Cobra Starship - Hot Mess
Synthesized to the max and colour-coordinated with a pack of Crayola, Cobra Starship release their third studio album, Hot Mess, and bask in the neon glow of their own electro eminence. With writing assistance from both Pete Wentz and Kevin Rudolph on their new material, you expect their sound to be a goody-bag full of pop-fuelled, dance sassyness. Join me as I delve into their duffel and have a good old rummage.
The album opens with the siren filled ‘Nice Guys Finish Last’, a track so charged with positive pop ions that most definitely wouldn’t be out of place on a Britney Spears album - point proven with the gen-u-wine snippets from ‘Womanizer’ throughout. The first single released from the album, the 1.6 million-selling ‘Good Girls Go Bad’, sticks out like an ace in the pack. A monumental head swayer and hip flicker, it may set your loins on fire with its electro-pop tempo and open lyrics (the only let down is the shout and clap battle that fills out the track towards the end, making you wish you were perhaps listening to ‘Walk this Way’ instead).
Their latest single however, which appears as the title track on the album, features the same naughty neon beats as their previous release only this time with more literal 'oomph'. To detract attention from perhaps the more dubious lyrics (‘Stumbling but yeah, you're still looking hella fine; Keep doing what you're doing and I'm a make you mine’) there’s a Rudolph-inspired dynamic dance beat that is making my legs itch to boogie just thinking about it. In fact, it’s so full to the brim of sexy bass that Timbaland asked them if he could have it back.*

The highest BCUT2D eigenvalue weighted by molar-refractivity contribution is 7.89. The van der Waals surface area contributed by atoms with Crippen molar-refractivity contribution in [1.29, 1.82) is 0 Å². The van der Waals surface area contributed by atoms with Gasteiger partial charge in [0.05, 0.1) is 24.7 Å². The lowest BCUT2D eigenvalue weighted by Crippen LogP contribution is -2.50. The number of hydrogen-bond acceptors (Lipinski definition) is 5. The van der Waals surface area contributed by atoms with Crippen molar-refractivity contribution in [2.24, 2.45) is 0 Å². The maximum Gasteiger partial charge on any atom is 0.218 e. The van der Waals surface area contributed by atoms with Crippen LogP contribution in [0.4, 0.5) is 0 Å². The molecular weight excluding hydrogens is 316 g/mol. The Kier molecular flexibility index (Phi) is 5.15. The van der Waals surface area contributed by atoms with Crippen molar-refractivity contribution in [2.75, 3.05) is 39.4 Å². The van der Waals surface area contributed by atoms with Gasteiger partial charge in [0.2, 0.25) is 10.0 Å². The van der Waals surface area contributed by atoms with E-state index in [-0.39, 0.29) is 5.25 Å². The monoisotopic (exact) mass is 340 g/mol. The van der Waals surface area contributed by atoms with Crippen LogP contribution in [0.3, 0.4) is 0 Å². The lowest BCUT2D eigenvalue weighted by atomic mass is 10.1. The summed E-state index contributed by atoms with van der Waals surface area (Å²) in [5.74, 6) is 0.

There are also many tracks on Hot Mess which have a certain electro-fused, pubescent Fall Out Boy feel about them, namely ‘You’re Not In On The Joke’, ‘Move Like You Gonna Die’, and ‘Wet Hot American Summer’. This mostly comes from the vocal performance of Gabe Saporta, whose intonation has no trouble in giving yet another fluorescent dimension to the already multi-simplex appeal of the band.
There might just be no use in resisting the New York quintet’s pop-electro charms. In fact, their venom may already be in your system. No matter what your musical preference, there is bound to be at least one track on the album which satisfies your head antennas. One thing’s for sure, it’s going to get you moving like a hip young thing within no time.